Exogenous ghrelin administration increases alcohol self-administration and modulates brain functional activity in heavy-drinking alcohol-dependent individuals

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Abstract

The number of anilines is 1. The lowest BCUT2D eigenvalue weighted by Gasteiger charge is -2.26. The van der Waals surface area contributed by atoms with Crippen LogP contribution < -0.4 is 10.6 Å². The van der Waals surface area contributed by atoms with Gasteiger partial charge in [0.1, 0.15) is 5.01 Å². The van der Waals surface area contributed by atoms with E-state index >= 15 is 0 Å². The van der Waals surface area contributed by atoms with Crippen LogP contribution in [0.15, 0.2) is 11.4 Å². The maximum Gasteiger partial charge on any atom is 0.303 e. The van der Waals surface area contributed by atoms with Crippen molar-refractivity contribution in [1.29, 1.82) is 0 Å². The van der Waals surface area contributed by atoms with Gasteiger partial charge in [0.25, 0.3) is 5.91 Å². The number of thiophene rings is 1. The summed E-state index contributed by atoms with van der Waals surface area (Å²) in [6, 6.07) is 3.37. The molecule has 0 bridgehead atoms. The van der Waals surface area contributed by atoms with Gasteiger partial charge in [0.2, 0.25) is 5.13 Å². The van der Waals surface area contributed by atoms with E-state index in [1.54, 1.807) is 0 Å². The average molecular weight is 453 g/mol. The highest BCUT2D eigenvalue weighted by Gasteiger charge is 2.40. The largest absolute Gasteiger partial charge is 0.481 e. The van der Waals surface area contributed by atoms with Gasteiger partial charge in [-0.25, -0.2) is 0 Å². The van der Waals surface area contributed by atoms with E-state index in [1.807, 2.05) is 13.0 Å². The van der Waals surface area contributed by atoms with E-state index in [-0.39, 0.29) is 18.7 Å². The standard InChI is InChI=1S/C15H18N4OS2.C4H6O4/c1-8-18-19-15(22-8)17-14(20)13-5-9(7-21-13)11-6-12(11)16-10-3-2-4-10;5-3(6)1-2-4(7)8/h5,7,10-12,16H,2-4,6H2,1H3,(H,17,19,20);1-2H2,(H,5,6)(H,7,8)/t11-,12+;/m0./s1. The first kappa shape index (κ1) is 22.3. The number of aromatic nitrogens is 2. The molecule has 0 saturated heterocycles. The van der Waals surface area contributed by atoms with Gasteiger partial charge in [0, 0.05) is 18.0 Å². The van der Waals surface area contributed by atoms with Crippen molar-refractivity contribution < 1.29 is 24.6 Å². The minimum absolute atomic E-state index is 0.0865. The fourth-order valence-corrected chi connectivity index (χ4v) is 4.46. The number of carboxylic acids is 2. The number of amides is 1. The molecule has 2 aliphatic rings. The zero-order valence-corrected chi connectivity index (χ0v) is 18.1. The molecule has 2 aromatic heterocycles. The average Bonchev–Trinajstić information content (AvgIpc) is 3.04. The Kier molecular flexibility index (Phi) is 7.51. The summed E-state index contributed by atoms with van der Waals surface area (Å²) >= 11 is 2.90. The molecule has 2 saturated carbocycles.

Preclinical evidence suggests that ghrelin, a peptide synthesized by endocrine cells of the stomach and a key component of the gut-brain axis, is involved in alcohol seeking as it modulates both central reward and stress pathways. However, whether and how ghrelin administration may impact alcohol intake in humans is not clear. For, we believe, the first time, this was investigated in the present randomized, crossover, double-blind, placebo-controlled, human laboratory study. Participants were non-treatmentseeking alcohol-dependent heavy-drinking individuals. A 10-min loading dose of intravenous ghrelin/placebo (3 mcg kg-1) followed by a continuous ghrelin/placebo infusion (16.9 ng/kg/min) was administered. During a progressive-ratio alcohol selfadministration experiment, participants could press a button to receive intravenous alcohol using the Computerized Alcohol Infusion System. In another experiment, brain functional magnetic resonance imaging was conducted while participants performed a task to gain points for alcohol, food or no reward. Results showed that intravenous ghrelin, compared to placebo, significantly increased the number of alcohol infusions self-administered (percent change: 24.97 ± 10.65, P = 0.04, Cohen's d = 0.74). Participants were also significantly faster to initiate alcohol self-administration when they received ghrelin, compared to placebo (P = 0.03). The relationships between breath alcohol concentration and subjective effects of alcohol were also moderated by ghrelin administration. Neuroimaging data showed that ghrelin increased the alcohol-related signal in the amygdala (P = 0.01) and modulated the food-related signal in the medial orbitofrontal cortex (P = 0.01) and nucleus accumbens (P = 0.08). These data indicate that ghrelin signaling affects alcohol seeking in humans and should be further investigated as a promising target for developing novel medications for alcohol use disorder.

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